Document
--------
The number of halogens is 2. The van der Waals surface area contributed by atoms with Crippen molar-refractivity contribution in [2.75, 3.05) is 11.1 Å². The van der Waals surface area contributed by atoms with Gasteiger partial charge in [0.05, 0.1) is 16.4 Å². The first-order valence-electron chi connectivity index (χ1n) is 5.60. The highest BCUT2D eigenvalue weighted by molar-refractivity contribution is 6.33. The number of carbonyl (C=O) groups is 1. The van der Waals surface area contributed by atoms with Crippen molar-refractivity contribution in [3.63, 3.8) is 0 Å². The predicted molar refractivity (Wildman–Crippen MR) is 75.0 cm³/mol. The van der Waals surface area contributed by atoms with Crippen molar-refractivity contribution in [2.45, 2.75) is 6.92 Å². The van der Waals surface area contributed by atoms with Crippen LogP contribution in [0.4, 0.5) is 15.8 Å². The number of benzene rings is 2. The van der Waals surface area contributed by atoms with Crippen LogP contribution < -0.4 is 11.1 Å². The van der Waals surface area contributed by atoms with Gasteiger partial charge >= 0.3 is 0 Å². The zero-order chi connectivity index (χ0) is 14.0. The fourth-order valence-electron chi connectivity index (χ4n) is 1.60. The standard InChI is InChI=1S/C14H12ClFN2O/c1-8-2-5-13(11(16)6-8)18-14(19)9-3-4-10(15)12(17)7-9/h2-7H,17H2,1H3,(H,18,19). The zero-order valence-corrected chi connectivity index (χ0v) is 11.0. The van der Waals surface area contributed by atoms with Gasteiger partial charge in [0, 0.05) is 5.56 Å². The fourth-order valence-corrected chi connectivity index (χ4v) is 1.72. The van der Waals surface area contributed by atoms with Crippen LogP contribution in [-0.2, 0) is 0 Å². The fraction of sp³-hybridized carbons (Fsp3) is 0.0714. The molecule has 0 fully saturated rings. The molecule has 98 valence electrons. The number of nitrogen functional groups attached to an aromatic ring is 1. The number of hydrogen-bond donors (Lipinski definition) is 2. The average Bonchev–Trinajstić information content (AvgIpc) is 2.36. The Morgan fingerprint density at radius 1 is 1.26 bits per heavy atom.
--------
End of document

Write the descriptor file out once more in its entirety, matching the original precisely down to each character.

The number of halogens is 2. The van der Waals surface area contributed by atoms with Crippen molar-refractivity contribution in [2.75, 3.05) is 11.1 Å². The van der Waals surface area contributed by atoms with Gasteiger partial charge in [0.05, 0.1) is 16.4 Å². The first-order valence-electron chi connectivity index (χ1n) is 5.60. The highest BCUT2D eigenvalue weighted by molar-refractivity contribution is 6.33. The number of carbonyl (C=O) groups is 1. The van der Waals surface area contributed by atoms with Crippen molar-refractivity contribution in [3.63, 3.8) is 0 Å². The predicted molar refractivity (Wildman–Crippen MR) is 75.0 cm³/mol. The van der Waals surface area contributed by atoms with Crippen molar-refractivity contribution in [2.45, 2.75) is 6.92 Å². The van der Waals surface area contributed by atoms with Crippen LogP contribution in [0.4, 0.5) is 15.8 Å². The number of benzene rings is 2. The van der Waals surface area contributed by atoms with Crippen LogP contribution < -0.4 is 11.1 Å². The van der Waals surface area contributed by atoms with Gasteiger partial charge >= 0.3 is 0 Å². The zero-order chi connectivity index (χ0) is 14.0. The fourth-order valence-electron chi connectivity index (χ4n) is 1.60. The standard InChI is InChI=1S/C14H12ClFN2O/c1-8-2-5-13(11(16)6-8)18-14(19)9-3-4-10(15)12(17)7-9/h2-7H,17H2,1H3,(H,18,19). The zero-order valence-corrected chi connectivity index (χ0v) is 11.0. The van der Waals surface area contributed by atoms with Gasteiger partial charge in [0, 0.05) is 5.56 Å². The fourth-order valence-corrected chi connectivity index (χ4v) is 1.72. The van der Waals surface area contributed by atoms with Crippen LogP contribution in [-0.2, 0) is 0 Å². The fraction of sp³-hybridized carbons (Fsp3) is 0.0714. The molecule has 0 fully saturated rings. The molecule has 98 valence electrons. The number of nitrogen functional groups attached to an aromatic ring is 1. The number of hydrogen-bond donors (Lipinski definition) is 2. The average Bonchev–Trinajstić information content (AvgIpc) is 2.36. The Morgan fingerprint density at radius 1 is 1.26 bits per heavy atom.